If you’re a Chicagoland employer who provides employees only vacation time (or no paid time at all) to cover absences when family health and emergency situations strike, come July 1, 2017 you may be breaking the law. What to do? Call your employment lawyer in the morning and follow her prescription. Here’s what to discuss during your office visit.
What Happens on July 1, 2017?
For the first time ever, many Chicago area employers will be required to provide paid leave for certain health and family-related absences. Under Chicago and Cook County ordinances going into effect July 1, certain covered employees will have the right to start accruing 1 hour of paid sick leave for every 40 hours they work (up to 40 hour a year), and the added right to carry over some of that time from year to year. Employers will also be required to notify employees of their right to such leave, and to not punish employees who use it.
“Paid Sick Leave” Covers More than Sick Time
Take note, the ordinances do more than mandate sick time. They entitle workers of covered employers to paid time off to cover a wide range of family health and emergency situations, such as:
- An employee’s medical care, treatment or diagnosis of an illness or injury (including preventive care, like an annual physical); or
- Similar medical care for an employee’s family members; or
- Certain purposes if the employee or family member is a victim of domestic violence, sexual assault or stalking or
- Closure of an employee’s place of business, a child’s school, or place of care due to a health emergency.
These ordinances complement and expand leave rights previously reserved only to workers of much larger employers, and mirror rights similarly granted to workers in other major US cities, such as New York City, San Francisco, Seattle and Portland.
Your Existing Vacation or PTO Policies May Not Make the Grade
It’s important for employers to understand their existing vacation/ PTO policies might not comply with the ordinances or other recently enacted sick leave laws.
While the ordinances indicate that employers with existing PTO and vacation policies may not need to provide additional paid leave, they also emphasize that such policies must grant paid time off in a manner that meets all the ordinances’ requirements. Importantly, both ordinances impose strict rules around accrual, notice, leave approval, certification and carryover procedures. For example, the ordinances direct that paid sick leave accrue in hourly increments – a requirement that may conflict with existing fractional PTO accrual practices.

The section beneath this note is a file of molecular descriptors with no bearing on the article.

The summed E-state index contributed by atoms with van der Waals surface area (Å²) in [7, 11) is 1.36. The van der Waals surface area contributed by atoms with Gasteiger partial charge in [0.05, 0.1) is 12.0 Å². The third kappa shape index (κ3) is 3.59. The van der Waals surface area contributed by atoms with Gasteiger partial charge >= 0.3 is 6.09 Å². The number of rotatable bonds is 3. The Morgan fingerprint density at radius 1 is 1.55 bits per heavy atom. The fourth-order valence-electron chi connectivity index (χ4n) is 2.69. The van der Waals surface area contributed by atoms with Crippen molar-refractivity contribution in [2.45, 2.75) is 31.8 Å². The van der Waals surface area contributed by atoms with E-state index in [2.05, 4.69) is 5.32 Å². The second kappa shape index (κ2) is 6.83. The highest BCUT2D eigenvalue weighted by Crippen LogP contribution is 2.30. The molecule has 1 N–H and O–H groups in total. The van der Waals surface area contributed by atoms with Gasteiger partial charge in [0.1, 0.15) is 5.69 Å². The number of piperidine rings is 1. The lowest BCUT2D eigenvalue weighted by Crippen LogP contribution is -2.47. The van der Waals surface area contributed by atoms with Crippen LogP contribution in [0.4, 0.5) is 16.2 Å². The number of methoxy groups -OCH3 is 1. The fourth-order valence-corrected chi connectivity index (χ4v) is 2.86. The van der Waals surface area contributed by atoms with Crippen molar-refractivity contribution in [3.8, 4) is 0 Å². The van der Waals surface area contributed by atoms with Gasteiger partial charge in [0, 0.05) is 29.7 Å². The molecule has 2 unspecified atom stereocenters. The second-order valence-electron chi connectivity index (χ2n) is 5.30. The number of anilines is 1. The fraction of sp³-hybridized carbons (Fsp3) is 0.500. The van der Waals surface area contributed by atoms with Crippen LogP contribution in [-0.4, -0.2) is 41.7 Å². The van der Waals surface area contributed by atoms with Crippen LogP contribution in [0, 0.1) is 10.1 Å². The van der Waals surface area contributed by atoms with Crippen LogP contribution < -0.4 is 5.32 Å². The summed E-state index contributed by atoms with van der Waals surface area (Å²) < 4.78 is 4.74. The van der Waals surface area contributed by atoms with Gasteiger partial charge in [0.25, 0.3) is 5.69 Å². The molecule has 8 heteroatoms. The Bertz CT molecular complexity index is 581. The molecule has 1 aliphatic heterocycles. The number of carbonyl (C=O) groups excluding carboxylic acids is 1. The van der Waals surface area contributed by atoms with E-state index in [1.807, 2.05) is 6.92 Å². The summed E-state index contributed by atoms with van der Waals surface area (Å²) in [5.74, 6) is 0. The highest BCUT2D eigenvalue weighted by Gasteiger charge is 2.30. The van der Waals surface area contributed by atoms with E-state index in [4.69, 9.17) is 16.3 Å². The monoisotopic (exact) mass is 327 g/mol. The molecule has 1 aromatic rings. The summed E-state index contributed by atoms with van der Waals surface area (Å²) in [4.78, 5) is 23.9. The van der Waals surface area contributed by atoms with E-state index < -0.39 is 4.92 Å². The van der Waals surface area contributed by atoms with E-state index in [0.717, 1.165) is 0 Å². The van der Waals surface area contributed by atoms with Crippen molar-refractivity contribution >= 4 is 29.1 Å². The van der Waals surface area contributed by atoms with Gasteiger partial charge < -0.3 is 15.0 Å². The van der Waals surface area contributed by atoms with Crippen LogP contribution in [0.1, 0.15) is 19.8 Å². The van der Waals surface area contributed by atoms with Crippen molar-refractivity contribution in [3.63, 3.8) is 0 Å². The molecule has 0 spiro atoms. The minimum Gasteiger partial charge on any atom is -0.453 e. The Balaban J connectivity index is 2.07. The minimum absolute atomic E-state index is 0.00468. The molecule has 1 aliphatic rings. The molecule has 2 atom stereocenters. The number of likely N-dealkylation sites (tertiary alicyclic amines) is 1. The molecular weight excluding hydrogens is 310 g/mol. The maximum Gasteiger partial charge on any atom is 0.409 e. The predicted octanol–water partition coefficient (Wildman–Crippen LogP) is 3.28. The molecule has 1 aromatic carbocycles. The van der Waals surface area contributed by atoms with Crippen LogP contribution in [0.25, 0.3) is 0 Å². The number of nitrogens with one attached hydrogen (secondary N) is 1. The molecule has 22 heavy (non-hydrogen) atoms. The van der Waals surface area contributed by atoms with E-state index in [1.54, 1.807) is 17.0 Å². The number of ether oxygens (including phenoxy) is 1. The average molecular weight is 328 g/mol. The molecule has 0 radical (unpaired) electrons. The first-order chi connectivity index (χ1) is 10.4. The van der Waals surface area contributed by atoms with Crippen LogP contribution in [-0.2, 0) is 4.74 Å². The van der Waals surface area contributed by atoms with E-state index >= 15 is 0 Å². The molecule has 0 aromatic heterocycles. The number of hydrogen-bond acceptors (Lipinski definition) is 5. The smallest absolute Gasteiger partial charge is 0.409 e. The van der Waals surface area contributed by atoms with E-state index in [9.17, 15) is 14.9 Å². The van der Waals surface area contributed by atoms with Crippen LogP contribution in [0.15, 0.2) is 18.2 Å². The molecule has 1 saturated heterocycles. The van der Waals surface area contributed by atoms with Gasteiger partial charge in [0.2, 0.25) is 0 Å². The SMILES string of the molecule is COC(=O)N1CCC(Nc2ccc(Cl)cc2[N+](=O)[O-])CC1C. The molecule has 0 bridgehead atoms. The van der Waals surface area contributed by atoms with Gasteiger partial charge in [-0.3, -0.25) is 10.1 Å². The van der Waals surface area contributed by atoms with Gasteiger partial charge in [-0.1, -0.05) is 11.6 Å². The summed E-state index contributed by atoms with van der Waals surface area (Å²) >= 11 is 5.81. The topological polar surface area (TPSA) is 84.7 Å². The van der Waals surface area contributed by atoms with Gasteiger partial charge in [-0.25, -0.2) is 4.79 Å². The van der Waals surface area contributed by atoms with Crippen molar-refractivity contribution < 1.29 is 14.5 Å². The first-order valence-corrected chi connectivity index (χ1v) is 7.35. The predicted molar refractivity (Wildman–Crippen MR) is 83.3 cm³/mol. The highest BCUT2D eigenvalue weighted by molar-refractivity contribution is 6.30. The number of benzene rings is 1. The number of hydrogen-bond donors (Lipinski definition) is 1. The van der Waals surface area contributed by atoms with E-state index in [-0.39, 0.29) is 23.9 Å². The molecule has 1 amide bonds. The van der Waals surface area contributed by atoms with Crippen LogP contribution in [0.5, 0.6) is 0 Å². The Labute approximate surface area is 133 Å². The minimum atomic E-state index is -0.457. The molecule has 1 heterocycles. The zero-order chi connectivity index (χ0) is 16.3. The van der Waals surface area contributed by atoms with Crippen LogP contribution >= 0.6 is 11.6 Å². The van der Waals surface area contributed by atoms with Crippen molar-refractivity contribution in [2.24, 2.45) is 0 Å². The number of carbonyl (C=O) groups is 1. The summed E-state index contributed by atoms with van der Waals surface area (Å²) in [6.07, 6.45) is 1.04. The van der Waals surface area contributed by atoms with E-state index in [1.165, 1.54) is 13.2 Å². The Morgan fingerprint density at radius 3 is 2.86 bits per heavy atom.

Employers may also need to reconcile their policies with other new federal and state sick leave laws. On January 1, 2017, Executive Order 13706 went into effect, entitling employees of certain federal contractors and subcontractors to paid sick leave. At the same time, the Illinois Employee Paid Sick Leave Act also became effective, requiring certain Illinois employers to extend existing paid sick leave benefits to absences for other defined family purposes. Both laws include their own requirements, some of which may conflict with the ordinances.
Employers wanting to stay “healthy” would be wise to seek a lawyer’s help to harmonize their vacation / PTO policies with the entire web of new paid sick leave laws.
Media Coverage Will Spotlight Other Leave Rights
Predictably, the expected upcoming renewed media focus on the ordinances likely will also inform employees of other leave laws their employers might not already be aware of.
As examples, certain Illinois employers are already required to grant workers leave for various other reasons, including for disabilities, workplace injuries, pregnancy, domestic violence, blood donations, jury duty, crime victim/witness reporting, school visitation and voting.
Ahead of this press blitz, employers should also review with their employment lawyer what other leave entitlements apply to their workforce.
Call a Chicago Employment Law Attorney
Savine Employment Law, Ltd. represents Chicago and Illinois employers in all aspects of labor and employment law. Our starting point is a preventive approach – we first aim to ensure our clients comply with the law and avoid employee disputes. When disputes arise, we look for peaceful paths to resolution that service the business’s goals. When lawsuits result, we defend our clients aggressively and creatively. Call Savine Employment Law, Ltd. today for a Chicago employment lawyer.